To start with, South Sudan extends over 700 sq. kms., over one fourth of Sudan’s totalsurfacee of 2,5 million sq.kms.
Its 2000 kilometres long borders limit with Ethiopia, Kenya, Uganda, RD Congo and Central Africa Republic. And of course also with (North) Sudan itself.
**Nine Million People, 200 Ethnic Groups**
Its population, estimated in around 9 million inhabitants, is composed of more than 200 ethnic groups and is, along with the adjacent Nuba Hills, one of the most linguistically diverse regions of Africa. However, many of the languages are small, with only a few thousand speakers.
South Sudan’s population is formed mainly by three major tribes: the Dinka, the largest; the Nuer, and the Shilluk.
In addition to Arabic and English, 12 main dialects are spoken. However, the most populous language by native speakers is Dinka, a dialect spoken by 2–3 million people.
Dinka is a Western Nilotic language; closely related to Southern Sudan’s second most populous language is Nuer, and a bit more distant is Shilluk. Major Eastern Nilotic languages are Bari and Otuho. Besides the Nilotic family, Zande, Southern Sudan’s third most populous language, is Ubangian.
**Majority of Animists**
The majority of Southern Sudanese maintain traditional/indigenous beliefs with those following Islam and Christianity in a minority, with estimated 18-19% each of one of them. The majority follow animist beliefs.
**Green Pastures, But…**
Pastures cover 40% of South Sudan; agricultural land around 30% and natural forests 23% of natural forests and water surfaces 7% of the total area.
**… But Oil Has The Upper Hand, Of Course!**
Southern Sudan produces 80-85% of all Sudanese oil output. The oil revenues according to the 2005 Comprehensive Peace Agreement (CPA), are to be split equally for the duration of the agreement period.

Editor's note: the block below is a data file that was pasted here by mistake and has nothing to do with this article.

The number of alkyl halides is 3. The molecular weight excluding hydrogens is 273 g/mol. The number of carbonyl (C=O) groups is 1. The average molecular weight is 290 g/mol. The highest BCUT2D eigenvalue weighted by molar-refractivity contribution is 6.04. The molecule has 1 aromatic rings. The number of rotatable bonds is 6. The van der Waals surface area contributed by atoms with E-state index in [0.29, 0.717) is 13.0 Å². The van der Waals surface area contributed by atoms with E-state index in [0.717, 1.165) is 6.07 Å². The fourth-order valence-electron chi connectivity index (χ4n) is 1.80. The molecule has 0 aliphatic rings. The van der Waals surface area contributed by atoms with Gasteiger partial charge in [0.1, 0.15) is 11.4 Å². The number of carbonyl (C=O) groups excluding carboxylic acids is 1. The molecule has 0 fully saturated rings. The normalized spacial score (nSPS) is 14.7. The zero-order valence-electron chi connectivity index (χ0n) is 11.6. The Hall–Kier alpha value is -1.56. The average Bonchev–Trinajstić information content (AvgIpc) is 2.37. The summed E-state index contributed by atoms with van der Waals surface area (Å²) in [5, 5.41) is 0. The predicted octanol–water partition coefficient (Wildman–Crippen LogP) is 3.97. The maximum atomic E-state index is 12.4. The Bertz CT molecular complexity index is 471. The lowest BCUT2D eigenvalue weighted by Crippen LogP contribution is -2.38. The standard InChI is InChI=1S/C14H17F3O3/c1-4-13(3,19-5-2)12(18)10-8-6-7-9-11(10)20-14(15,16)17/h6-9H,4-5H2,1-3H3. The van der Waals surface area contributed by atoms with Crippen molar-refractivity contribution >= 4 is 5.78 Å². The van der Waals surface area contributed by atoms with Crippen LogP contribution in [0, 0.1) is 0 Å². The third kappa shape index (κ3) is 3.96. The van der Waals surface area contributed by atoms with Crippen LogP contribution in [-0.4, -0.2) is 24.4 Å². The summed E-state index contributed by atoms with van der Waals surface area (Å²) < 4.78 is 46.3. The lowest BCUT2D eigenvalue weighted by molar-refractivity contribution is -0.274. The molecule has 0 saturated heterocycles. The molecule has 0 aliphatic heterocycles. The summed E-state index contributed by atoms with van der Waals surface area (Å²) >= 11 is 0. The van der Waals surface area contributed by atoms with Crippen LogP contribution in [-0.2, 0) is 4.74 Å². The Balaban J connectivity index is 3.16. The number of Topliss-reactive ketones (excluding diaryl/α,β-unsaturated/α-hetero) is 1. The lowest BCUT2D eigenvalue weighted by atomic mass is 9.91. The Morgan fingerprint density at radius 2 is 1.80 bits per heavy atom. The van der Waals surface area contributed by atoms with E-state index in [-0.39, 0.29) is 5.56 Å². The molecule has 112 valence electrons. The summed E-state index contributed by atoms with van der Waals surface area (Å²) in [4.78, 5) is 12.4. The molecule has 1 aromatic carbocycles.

Oil revenues constitute more than 98% of the semi-autonomous government of Southern Sudan’s budget.
The oil and other mineral resources can be found throughout Southern Sudan, but the Bentiu is commonly known as being especially rich in oil, while Jonglei, Warap and Lakes states have potential reserves.
In recent years, a significant amount of foreign-based oil drilling has begun in Southern Sudan, raising the land’s geopolitical profile.
The Sudanese government in Khartoum has partitioned much of Sudan into blocks, with about 85% of the oil coming from the South.
**Foreigners Exploiting Oil, Again**
Blocks 1, 2, and 4 are controlled by the largest overseas consortium, the Greater Nile Petroleum Operating Company (GNPOC), which is composed of China National Petroleum Corporation with a 40% stake; Petronas (Malaysia) with 30%; Oil and Natural Gas Corporation (India) with 25%; and Sudapet of the central Sudan government with 5%.
The other producing blocks in the South are blocks 3 and 7 in Eastern Upper Nile. These blocks are controlled by Petrodar which is 41% owned by CNPC, 40% by Petronas, 8% by Sudapet, 6% by Sinopec Corp and 5% by Al Thani.
Another major block in the South, called Block B by Khartoum, is claimed by several players. Total of France was awarded the concession for the 90,000 square kilometre block in the 1980s but has since done limited work invoking “force majeure”.